The crime of burglary, or breaking and entering, does not necessarily involve theft. A person commits burglary by breaking into a building with the intention of stealing something or committing a crime. This offense could be committed in a home, a store, or any type of building, if force was used to break in.

What Does Forcible Entry Mean?

Forcible entry means entering someone else’s property by force against the wishes of the occupants. It may involve:

  • Breaking open doors, windows, or other parts of a house or building
  • Entering lawfully, then remaining unlawfully
  • Entering unlawfully.

What Qualifies as “Breaking” in Colorado?

Under the Colorado statute, simply opening a closed door qualifies as breaking within the definition of burglary. Any act of physical force, no matter how slight, to remove an obstruction to entering is breaking. The element of breaking requires both the use of physical force and the removal of an obstruction to entering the structure. In Colorado a person can be convicted of this crime simply by remaining in a building that they originally entered lawfully.

What Is the Importance of Establishing Intent in a Burglary Case?

The prosecution has the burden of proof in a criminal trial. To convict a person of burglary, the prosecutor must prove every element of the crime.

As intent is an element of the crime, the prosecution must show that the defendant intended to steal property or commit a felony after breaking into and entering the building. In addition, the prosecution must state specifically which felonies it believes the defendant intended to commit.

Under state law, intent sufficient to support a burglary conviction may be inferred from the circumstances and facts surrounding illegal entry into a home or building. No actual theft is required for the crime of burglary to have been committed. Circumstantial evidence is enough to support a burglary conviction if the evidence and reasonable inferences establish guilt beyond a reasonable doubt.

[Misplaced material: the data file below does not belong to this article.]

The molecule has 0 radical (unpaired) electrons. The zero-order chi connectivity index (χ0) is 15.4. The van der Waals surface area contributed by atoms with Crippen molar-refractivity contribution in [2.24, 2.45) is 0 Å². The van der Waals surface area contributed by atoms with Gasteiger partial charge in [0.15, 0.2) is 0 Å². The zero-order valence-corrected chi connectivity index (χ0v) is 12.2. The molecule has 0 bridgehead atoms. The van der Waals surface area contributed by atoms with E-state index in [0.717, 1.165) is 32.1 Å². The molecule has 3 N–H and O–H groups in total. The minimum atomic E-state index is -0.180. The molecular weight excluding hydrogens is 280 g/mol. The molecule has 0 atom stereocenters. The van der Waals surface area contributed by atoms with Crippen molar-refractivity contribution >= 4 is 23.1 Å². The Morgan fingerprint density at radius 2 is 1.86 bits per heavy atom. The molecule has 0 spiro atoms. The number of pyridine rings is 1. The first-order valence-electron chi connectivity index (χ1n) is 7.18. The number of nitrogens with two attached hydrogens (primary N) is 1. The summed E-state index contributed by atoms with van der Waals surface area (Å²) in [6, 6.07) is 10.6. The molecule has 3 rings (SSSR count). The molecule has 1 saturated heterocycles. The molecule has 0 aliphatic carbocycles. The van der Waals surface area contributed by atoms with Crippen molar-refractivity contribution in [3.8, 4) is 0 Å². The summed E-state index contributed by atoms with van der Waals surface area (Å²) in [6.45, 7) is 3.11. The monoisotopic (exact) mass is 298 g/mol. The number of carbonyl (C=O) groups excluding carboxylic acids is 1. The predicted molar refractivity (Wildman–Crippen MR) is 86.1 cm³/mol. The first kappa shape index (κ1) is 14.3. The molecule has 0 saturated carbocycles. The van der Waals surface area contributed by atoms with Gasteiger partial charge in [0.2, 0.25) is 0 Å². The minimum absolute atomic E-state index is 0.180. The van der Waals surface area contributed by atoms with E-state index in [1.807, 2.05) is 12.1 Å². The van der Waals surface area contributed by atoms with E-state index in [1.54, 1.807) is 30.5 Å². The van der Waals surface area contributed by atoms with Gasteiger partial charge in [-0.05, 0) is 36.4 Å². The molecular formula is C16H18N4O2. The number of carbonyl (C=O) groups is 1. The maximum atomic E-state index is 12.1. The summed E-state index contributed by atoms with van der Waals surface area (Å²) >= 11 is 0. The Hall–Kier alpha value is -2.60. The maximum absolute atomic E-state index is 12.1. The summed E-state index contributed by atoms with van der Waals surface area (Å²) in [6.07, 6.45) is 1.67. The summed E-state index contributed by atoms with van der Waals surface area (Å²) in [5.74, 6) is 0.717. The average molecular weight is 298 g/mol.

What Are the Penalties for Second Degree Burglary?

Depending on the crime, burglary can be a felony or a misdemeanor. Burglary of a dwelling is a Class 3 Felony punishable by a fine of up to $750,000.00 and up to 12 years in prison. Other burglary charges are usually Class 4 Felonies and are punishable by fines up to $500,000.00 and up to 6 years in prison. Lesser burglary charges include Class 2 Misdemeanors.

Why Do You Need an Experienced Denver Criminal Defense Attorney?

If you have been charged with burglary for unlawfully entering someone else’s property, your best chance of obtaining the most favorable outcome is to have an experienced Denver criminal defense lawyer representing you. Upon conviction, this crime carries heavy penalties, including the possibility of a lengthy prison term. A strong defense against the charges can help protect your future.

At Welsh Law L.L.C., we have a thorough understanding of Colorado’s criminal justice system, and we work hard to achieve the best possible results for our clients. We believe, no matter what charges you are facing, you have the right to an attorney and a strong legal defense. Our legal team can investigate the prosecution’s case against you, find every flaw, and raise every possible defense.

Call us today at (720) 836-1777 to schedule a free consultation if you are facing burglary charges. We can explain your rights and break down your options.